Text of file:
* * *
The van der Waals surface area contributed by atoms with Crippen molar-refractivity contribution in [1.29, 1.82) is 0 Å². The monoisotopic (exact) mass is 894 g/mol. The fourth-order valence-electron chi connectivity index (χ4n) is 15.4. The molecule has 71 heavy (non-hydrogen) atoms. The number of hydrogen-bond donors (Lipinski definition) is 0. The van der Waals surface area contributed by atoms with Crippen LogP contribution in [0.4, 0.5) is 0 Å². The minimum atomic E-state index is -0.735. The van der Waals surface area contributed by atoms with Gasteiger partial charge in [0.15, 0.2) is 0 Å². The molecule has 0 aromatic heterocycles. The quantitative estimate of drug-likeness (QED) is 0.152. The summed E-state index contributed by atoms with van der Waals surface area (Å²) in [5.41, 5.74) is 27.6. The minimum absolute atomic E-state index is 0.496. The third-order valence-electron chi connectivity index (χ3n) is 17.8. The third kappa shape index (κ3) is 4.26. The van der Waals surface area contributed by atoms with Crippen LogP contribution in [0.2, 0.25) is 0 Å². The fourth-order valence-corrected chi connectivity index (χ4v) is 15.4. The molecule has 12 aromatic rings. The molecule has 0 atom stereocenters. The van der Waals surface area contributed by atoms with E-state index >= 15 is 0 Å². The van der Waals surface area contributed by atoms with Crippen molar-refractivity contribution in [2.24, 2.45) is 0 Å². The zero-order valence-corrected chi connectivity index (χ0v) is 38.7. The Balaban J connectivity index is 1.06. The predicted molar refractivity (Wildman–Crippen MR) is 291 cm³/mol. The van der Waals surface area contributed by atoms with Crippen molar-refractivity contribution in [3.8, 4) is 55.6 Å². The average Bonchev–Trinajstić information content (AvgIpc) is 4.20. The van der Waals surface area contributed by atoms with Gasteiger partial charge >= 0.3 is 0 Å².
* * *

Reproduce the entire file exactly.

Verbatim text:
The van der Waals surface area contributed by atoms with Crippen molar-refractivity contribution in [1.29, 1.82) is 0 Å². The monoisotopic (exact) mass is 894 g/mol. The fourth-order valence-electron chi connectivity index (χ4n) is 15.4. The molecule has 71 heavy (non-hydrogen) atoms. The number of hydrogen-bond donors (Lipinski definition) is 0. The van der Waals surface area contributed by atoms with Crippen LogP contribution in [0.4, 0.5) is 0 Å². The minimum atomic E-state index is -0.735. The van der Waals surface area contributed by atoms with Gasteiger partial charge in [0.15, 0.2) is 0 Å². The molecule has 0 aromatic heterocycles. The quantitative estimate of drug-likeness (QED) is 0.152. The summed E-state index contributed by atoms with van der Waals surface area (Å²) in [5.41, 5.74) is 27.6. The minimum absolute atomic E-state index is 0.496. The third-order valence-electron chi connectivity index (χ3n) is 17.8. The third kappa shape index (κ3) is 4.26. The van der Waals surface area contributed by atoms with Crippen LogP contribution in [0.2, 0.25) is 0 Å². The fourth-order valence-corrected chi connectivity index (χ4v) is 15.4. The molecule has 12 aromatic rings. The molecule has 0 atom stereocenters. The van der Waals surface area contributed by atoms with E-state index >= 15 is 0 Å². The van der Waals surface area contributed by atoms with Crippen molar-refractivity contribution in [2.24, 2.45) is 0 Å². The zero-order valence-corrected chi connectivity index (χ0v) is 38.7. The Balaban J connectivity index is 1.06. The predicted molar refractivity (Wildman–Crippen MR) is 291 cm³/mol. The van der Waals surface area contributed by atoms with Crippen molar-refractivity contribution in [3.8, 4) is 55.6 Å². The average Bonchev–Trinajstić information content (AvgIpc) is 4.20. The van der Waals surface area contributed by atoms with Gasteiger partial charge >= 0.3 is 0 Å².